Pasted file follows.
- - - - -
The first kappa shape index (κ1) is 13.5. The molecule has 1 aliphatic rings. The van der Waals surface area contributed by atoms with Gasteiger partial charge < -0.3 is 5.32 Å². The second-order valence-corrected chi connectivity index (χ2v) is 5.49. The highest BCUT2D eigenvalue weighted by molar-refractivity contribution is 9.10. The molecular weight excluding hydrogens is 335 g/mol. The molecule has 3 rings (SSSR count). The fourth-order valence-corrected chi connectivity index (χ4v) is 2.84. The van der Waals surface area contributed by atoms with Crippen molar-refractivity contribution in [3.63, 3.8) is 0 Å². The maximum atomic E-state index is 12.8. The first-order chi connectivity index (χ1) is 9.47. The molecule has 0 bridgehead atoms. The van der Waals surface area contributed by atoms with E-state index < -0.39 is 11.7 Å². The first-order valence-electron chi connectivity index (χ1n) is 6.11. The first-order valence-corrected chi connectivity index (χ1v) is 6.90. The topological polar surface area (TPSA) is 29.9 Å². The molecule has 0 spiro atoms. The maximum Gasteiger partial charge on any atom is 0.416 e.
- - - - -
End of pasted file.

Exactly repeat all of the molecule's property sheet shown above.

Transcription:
The first kappa shape index (κ1) is 13.5. The molecule has 1 aliphatic rings. The van der Waals surface area contributed by atoms with Gasteiger partial charge < -0.3 is 5.32 Å². The second-order valence-corrected chi connectivity index (χ2v) is 5.49. The highest BCUT2D eigenvalue weighted by molar-refractivity contribution is 9.10. The molecular weight excluding hydrogens is 335 g/mol. The molecule has 3 rings (SSSR count). The fourth-order valence-corrected chi connectivity index (χ4v) is 2.84. The van der Waals surface area contributed by atoms with Crippen molar-refractivity contribution in [3.63, 3.8) is 0 Å². The maximum atomic E-state index is 12.8. The first-order chi connectivity index (χ1) is 9.47. The molecule has 0 bridgehead atoms. The van der Waals surface area contributed by atoms with E-state index < -0.39 is 11.7 Å². The first-order valence-electron chi connectivity index (χ1n) is 6.11. The first-order valence-corrected chi connectivity index (χ1v) is 6.90. The topological polar surface area (TPSA) is 29.9 Å². The molecule has 0 spiro atoms. The maximum Gasteiger partial charge on any atom is 0.416 e.